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Two Catalysts For A Coal Rally In 2017

Coal

A major question for 2017 is: will the coal rally continue?

Two events this week should lend strength to that market. With one consuming nation seeing a massive and unexpected leap in demand — while another coal-producing country saw major restrictions placed on its exports.

The importer is Vietnam. Which had an unprecedented surge in imports during the past year, according to data released this week.

Stats from Vietnam’s General Customs Department showed that coal shipments into the country jumped to 13 million tonnes, as of December 15. A mark that was more than four times greater than projections — which had pegged likely 2016 imports at just 3 million tonnes for the year.

So why did imports take such an unexpected leap? Apparently because of rising costs in Vietnam’s domestic coal mining sector.

Sources noted that Vietnamese buyers have been favoring imports of coal over the past year. With incoming shipments being cheaper than local supply — due to high mining costs at Vietnamese operations, and a 12 to 14 percent tax imposed on domestic coal.

Prices for local coal were therefore said to be up to 50 percent higher than for similar coal produced in other big mining nations like China.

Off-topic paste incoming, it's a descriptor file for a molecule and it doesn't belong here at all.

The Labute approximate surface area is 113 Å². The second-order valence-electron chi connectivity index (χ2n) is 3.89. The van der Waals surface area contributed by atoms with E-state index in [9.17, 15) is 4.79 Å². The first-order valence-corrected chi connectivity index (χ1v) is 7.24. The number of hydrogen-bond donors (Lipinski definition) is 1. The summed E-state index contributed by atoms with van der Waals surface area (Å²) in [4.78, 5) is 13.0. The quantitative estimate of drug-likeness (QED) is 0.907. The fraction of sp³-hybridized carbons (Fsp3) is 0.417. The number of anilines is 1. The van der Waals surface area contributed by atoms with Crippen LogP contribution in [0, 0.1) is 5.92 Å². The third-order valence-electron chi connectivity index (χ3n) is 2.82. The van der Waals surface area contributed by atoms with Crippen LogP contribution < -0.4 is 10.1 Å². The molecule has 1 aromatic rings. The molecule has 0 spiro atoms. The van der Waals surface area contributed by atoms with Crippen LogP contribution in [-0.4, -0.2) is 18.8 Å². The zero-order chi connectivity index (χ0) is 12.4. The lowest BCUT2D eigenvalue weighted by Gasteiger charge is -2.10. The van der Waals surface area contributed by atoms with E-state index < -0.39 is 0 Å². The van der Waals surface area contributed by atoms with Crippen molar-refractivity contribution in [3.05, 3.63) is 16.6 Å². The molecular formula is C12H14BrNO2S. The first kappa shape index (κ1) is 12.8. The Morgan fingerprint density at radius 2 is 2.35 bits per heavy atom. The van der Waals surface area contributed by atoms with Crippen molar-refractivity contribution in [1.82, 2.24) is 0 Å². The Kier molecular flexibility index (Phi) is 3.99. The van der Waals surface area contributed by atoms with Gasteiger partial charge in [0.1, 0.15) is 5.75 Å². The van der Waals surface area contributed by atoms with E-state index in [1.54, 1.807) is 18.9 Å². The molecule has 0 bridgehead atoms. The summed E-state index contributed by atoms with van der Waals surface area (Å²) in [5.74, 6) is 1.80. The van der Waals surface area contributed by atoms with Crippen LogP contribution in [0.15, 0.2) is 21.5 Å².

That’s good news for international producers — potentially meaning that Vietnam could become a significant buyer of Australian and South African coal this year.

And sellers in those countries got another boost this week. From the United Nations. Related: Why Russia Expects $40 Oil This Year

The UN Security Council took aim at the coal mining sector in North Korea this past week. Imposing new sanctions on the sector after a North Korean nuclear test.

Those new measures limit the amount of coal North Korea can export to China — to just 7.5 million tonnes annually.

That’s significantly below Chinese current buying from North Korean miners — with China having imported 18.5 million tonnes of North Korea coal in the first 10 months of 2016. And will leave Chinese buyers scrambling to fill the gap, most likely using imports from go-to Asia supplying nations like Australia.

Add 10-ish millions of tonnes new demand in Vietnam to 10-ish million tonnes in North Korea-less China and it could be enough to move prices.

Watch for continuing numbers on imports into both countries.

Here’s to the unexpected,

By Dave Forest

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